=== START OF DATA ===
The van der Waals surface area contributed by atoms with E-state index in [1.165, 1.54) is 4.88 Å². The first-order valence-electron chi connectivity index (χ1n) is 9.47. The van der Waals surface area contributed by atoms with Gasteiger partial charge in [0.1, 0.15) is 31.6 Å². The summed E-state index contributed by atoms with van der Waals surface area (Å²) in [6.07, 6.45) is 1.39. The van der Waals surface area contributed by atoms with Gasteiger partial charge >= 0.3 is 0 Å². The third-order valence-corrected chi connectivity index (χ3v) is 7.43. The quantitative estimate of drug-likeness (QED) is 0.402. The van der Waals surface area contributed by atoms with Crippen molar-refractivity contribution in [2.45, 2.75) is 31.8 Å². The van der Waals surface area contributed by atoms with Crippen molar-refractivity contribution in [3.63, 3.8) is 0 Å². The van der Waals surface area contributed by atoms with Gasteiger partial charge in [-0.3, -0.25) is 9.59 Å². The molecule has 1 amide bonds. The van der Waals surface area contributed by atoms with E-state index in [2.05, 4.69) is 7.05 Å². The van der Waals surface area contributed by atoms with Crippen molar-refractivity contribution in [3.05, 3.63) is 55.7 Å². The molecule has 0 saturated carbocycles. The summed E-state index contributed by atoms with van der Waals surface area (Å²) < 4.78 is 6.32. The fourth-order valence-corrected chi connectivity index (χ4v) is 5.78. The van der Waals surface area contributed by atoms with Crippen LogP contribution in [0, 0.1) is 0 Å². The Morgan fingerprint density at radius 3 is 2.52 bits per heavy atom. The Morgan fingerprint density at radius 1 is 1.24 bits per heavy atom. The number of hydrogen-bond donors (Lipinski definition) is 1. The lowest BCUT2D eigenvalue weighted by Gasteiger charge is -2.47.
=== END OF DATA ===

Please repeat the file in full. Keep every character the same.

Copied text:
The van der Waals surface area contributed by atoms with E-state index in [1.165, 1.54) is 4.88 Å². The first-order valence-electron chi connectivity index (χ1n) is 9.47. The van der Waals surface area contributed by atoms with Gasteiger partial charge in [0.1, 0.15) is 31.6 Å². The summed E-state index contributed by atoms with van der Waals surface area (Å²) in [6.07, 6.45) is 1.39. The van der Waals surface area contributed by atoms with Gasteiger partial charge >= 0.3 is 0 Å². The third-order valence-corrected chi connectivity index (χ3v) is 7.43. The quantitative estimate of drug-likeness (QED) is 0.402. The van der Waals surface area contributed by atoms with Crippen molar-refractivity contribution in [2.45, 2.75) is 31.8 Å². The van der Waals surface area contributed by atoms with Crippen molar-refractivity contribution in [3.63, 3.8) is 0 Å². The van der Waals surface area contributed by atoms with Gasteiger partial charge in [-0.3, -0.25) is 9.59 Å². The molecule has 1 amide bonds. The van der Waals surface area contributed by atoms with E-state index in [2.05, 4.69) is 7.05 Å². The van der Waals surface area contributed by atoms with Crippen molar-refractivity contribution in [3.05, 3.63) is 55.7 Å². The molecule has 0 saturated carbocycles. The summed E-state index contributed by atoms with van der Waals surface area (Å²) < 4.78 is 6.32. The fourth-order valence-corrected chi connectivity index (χ4v) is 5.78. The van der Waals surface area contributed by atoms with Crippen LogP contribution in [0, 0.1) is 0 Å². The Morgan fingerprint density at radius 3 is 2.52 bits per heavy atom. The Morgan fingerprint density at radius 1 is 1.24 bits per heavy atom. The number of hydrogen-bond donors (Lipinski definition) is 1. The lowest BCUT2D eigenvalue weighted by Gasteiger charge is -2.47.